Last week at this time I was on the top of Mt. Evans in Colorado and it was not a pleasant day. It was a great experience but it was stormy and cold, with rain, lightning and even graupel and, oh yeah — I was on my motorcycle with my wife Tonie as a passenger. Who would’ve thought that on one of the last days of June, one could run into such conditions!
Who? Anybody on Mt. Evans and on almost any day of the year, that’s who. Mt. Evans, if you haven’t already read the hyperlink to the Wikipedia article I noted above, is a peak on the front range of Colorado. As one of Colorado’s 54 Fourteeners (mountain peaks over 14,000 feet) Mt. Evans is the fourteenth highest peak in Colorado, stands tall at 14,265 feet and can be seen from more than 100 miles away. It’s also home to the highest paved road in North America, making it relatively easy to access for tourists from around the world. And last week, I was one of ’em.
I don’t make it to Colorado on my bike very often, only every several years and trips to the summit of Mt. Evans are less frequent (last trip up was in 2006). So even with the promise of chilly and wet conditions delivered by the gate keeper at the base of the climb, I wasn’t going to miss this opportunity. However, the standard mountain weather disclaimer should always apply: Conditions at the summit are likely to change and all Hell may break loose with no notice.
Though we didn’t see Hell breaking loose, the conditions at the top were dramatically different than advertised at the base — it was not only colder and wetter, but the graupel and thunderstorms had moved in and, as we later learned, the road up had been closed to motorcycles several minutes after the beginning of our ascent.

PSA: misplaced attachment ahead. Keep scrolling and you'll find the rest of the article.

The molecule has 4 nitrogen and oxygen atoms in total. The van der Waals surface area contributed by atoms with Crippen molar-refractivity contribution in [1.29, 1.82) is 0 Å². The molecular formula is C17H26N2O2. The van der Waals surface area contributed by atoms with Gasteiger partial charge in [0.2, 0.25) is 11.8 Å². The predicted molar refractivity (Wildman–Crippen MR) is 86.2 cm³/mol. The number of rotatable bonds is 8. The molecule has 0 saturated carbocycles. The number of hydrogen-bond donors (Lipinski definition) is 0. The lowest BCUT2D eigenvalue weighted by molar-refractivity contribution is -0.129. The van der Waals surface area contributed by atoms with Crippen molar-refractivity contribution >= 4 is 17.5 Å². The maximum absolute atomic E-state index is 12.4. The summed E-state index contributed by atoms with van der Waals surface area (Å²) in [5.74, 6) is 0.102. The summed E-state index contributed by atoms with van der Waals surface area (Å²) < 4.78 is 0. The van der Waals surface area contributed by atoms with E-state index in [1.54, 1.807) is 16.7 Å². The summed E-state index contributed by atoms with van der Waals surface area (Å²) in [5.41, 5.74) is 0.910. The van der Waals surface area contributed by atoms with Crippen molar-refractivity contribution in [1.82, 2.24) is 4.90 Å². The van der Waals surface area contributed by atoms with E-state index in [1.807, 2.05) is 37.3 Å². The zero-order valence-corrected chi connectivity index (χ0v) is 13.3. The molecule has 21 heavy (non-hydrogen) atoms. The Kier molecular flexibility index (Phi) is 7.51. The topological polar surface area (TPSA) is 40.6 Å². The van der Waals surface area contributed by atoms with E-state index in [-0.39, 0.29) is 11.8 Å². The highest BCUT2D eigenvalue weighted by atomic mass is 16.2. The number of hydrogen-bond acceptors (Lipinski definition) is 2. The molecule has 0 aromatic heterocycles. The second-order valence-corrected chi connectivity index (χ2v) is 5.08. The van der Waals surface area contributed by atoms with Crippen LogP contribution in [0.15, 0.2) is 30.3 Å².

At those kinds of altitudes you’re more or less climbing into a thunderstorm. The lightning seems closer and more powerful and you can see it well below you, the freezing level is nearby which makes the rain cold and the winds can be calm one moment and howling the next. Plus, you get things like graupel which is not quite snow and not quite hail but more of an icy snow caught in the freezing/melting process of the up and downdrafts within a thunderstorm. You can also get static electricity which can literally make your hair stand on end.
Static electricity is something we’ve likely all experienced, though lightning is the most extreme example of naturally occurring static discharge. You may have experienced static electricity in your own home while walking across your carpet and then touching a path to the ground like a light switch (as a child you may have rubbed your slippers across the carpet over and over hoping to build up the biggest discharge imaginable!). Or you may have read the label on your portable gasoline container to not fill it in the bed of your pickup truck but rather on the ground so as to prevent a static discharge of electricity. In high school you may have created a static discharge using any number of simple experiments. Even rubbing a balloon on your hair (you’ve done that, right?) is the beginning stages of an electrical discharge as the rubbing drives a separation between the positrons and electrons in the balloon and your hair.